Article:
creasingly, the talk was of homeownership that could be had by everyone. There were creative plans for minimal down payments, and even more creative mortgages. We, on the rental side, were dismayed that what little money there was for housing seemed to be going to homeownership programs. In looking at A-HOME's population we realized that there were few for whom homeownership would be a reality and many more for whom rental housing was essential. Now that every American faces some consequence of the failed economy, it is incumbent to delve into what is basic to us as Americans. And for us at A-HOME it is incumbent to reaffirm what is basic to A-HOME... our residents and the safe and affordable housing that we, with the community's help, provide for them. That housing is rental; most of our folks are very low income. Limited to the simple radio, we can listen better. Without the chatter, we can regain our composure and balance to focus on what are the basics.

Photo: Margaret Fox

From the Executive Director

A-HOME Values Statements

ust as in family life, values play a big role in the governance of a non-profit organization. Often values provide an understood, if not spoken, code of behavior for the staff and board in their work with each other, the people that are consumers of the services provided by the organization, and the public. Identifying values helps strengthen the link between a non-profit's mission and vision and the daily reality of implementing that mission. As important as values are the method by which the values are identified is just as important. At A-HOME the process began with the full board and staff engaged in a discussion of what values they felt best described how A-HOME interacts with the larger community. From that larger group a committee of volun-

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teers developed, drafted, and adopted a list of values that fit A-HOME's organizational point of view ­ almost the equivalent of a person's personality.

Respect

Renewal

We foster hope and provide a safe and stable living situation in which individuals can strive towards peace of mind, independence and renewal.

Enterprising

We value every person associated with A-HOME. We are honest and accountable in all our relationships and allow for differing views and a democratic process.

Caring

We are empathic and sensitive towards the needs of our community, residents and staff and strive to provide the Visionary highest level of understanding We challenge ourselves and the communities with whom and support. we work to be creative and Integrity open to new ideas. We look We maintain confidentiality, beyond the immediate to crehonesty and fiscal responsibil- ate new affordable housing ity, accountability and trans- opportunities for a healthy parency. and diverse community.

We are determined to generate the resources required for a better balance of affordable housing in our community. We generate substantial financial resources, employ creative partnerships and deliver measurable results for all engaged stakeholders.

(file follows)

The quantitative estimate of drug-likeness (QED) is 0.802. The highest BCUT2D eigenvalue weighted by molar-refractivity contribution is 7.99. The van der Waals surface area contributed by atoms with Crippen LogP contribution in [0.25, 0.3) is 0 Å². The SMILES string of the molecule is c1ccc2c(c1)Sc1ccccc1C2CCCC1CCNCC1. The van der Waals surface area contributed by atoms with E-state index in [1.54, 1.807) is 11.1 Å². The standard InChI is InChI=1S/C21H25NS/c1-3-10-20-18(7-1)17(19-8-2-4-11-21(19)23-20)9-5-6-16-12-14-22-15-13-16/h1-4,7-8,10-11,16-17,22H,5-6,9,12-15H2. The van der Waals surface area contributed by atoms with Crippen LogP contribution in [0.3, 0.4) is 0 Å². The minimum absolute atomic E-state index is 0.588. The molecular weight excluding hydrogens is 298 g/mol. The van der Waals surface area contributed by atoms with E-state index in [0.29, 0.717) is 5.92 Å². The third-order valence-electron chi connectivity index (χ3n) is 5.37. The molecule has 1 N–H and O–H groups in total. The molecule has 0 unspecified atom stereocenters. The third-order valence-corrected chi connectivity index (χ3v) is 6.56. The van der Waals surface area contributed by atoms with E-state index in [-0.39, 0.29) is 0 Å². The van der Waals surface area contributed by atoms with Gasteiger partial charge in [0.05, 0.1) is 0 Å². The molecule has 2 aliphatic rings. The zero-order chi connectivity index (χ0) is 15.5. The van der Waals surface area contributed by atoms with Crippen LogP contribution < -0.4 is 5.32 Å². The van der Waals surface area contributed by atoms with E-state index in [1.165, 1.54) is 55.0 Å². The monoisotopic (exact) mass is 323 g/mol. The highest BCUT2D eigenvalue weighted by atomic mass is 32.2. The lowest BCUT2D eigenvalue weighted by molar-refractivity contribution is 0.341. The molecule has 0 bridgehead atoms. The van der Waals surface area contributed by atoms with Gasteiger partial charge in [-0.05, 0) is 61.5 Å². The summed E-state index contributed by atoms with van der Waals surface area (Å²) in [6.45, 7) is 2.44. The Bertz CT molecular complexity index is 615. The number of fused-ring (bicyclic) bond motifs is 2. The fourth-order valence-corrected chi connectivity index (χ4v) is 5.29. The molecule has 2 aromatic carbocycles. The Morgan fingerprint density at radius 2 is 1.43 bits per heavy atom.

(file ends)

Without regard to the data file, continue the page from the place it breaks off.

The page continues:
"Our challenges may be new. The instruments with which we meet them may be new. But those values upon which our success depends, hard work and honesty, courage and fair play, tolerance and curiosity, loyalty and patriotism, these things are old. These things are true. They have been the quiet force of progress throughout our history. What is demanded then is a return to these truths. What is required of us now is a new era of responsibility, a recognition, on the part of every American, that we have duties to ourselves, our nation, and the world, duties that we do not grudgingly accept but rather seize gladly, firm in the knowledge that there is nothing so satisfying to the spirit, so defining of our character, than giving our all to a difficult task." President Barack Obama, Inaugural Address, January 30, 2009

We Need Your Help!

lease don't forget to send your annual gift to A-HOME before our fiscal year ends in June. Over the holiday season donors took advantage of A-HOME's secure online donation process to make sustaining gifts. They commit-

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TUESDAY ted to a monthly gift that would be automatically applied to their credit cards. After becoming a sustaining donor one of our supporters said "It's so easy to do." Get started today at www.A-HOMEhousing.org.

June 30th

A-HOME's House Party

Continued from page 1

Journal Contributors Blue Bird Page A-HOME Board of Half Page

Directors JPMorgan Chase & Co. Eileen W. Piker St. Luke's Episcopal Church

Canary Yellow Page

Cuddy & Fedder Diamond Properties First Presbyterian Church of Katonah Edward and Maya Manley

Full Page

Absolute Flooring Antioch Baptist Church Insite Engineering, Surveying & Landscape Architecture, P.C. Houlihan Lawrence Gabby and Louise Rosenfeld Select Telecom, Inc. Sullivan Architecture Temple Beth El of N. Westchester Zarin and Steinmetz

Quarter Page

Saccardi and Schiff, Inc. Frank J. Veith

Name Listing

Dr. & Mrs. Neil Aisenson Howe & Sibley Real Estate Dorothy J. Rich Lois and Ferd Vetare Washingtonville Housing Alliance

Auction Donations 121 Restaurant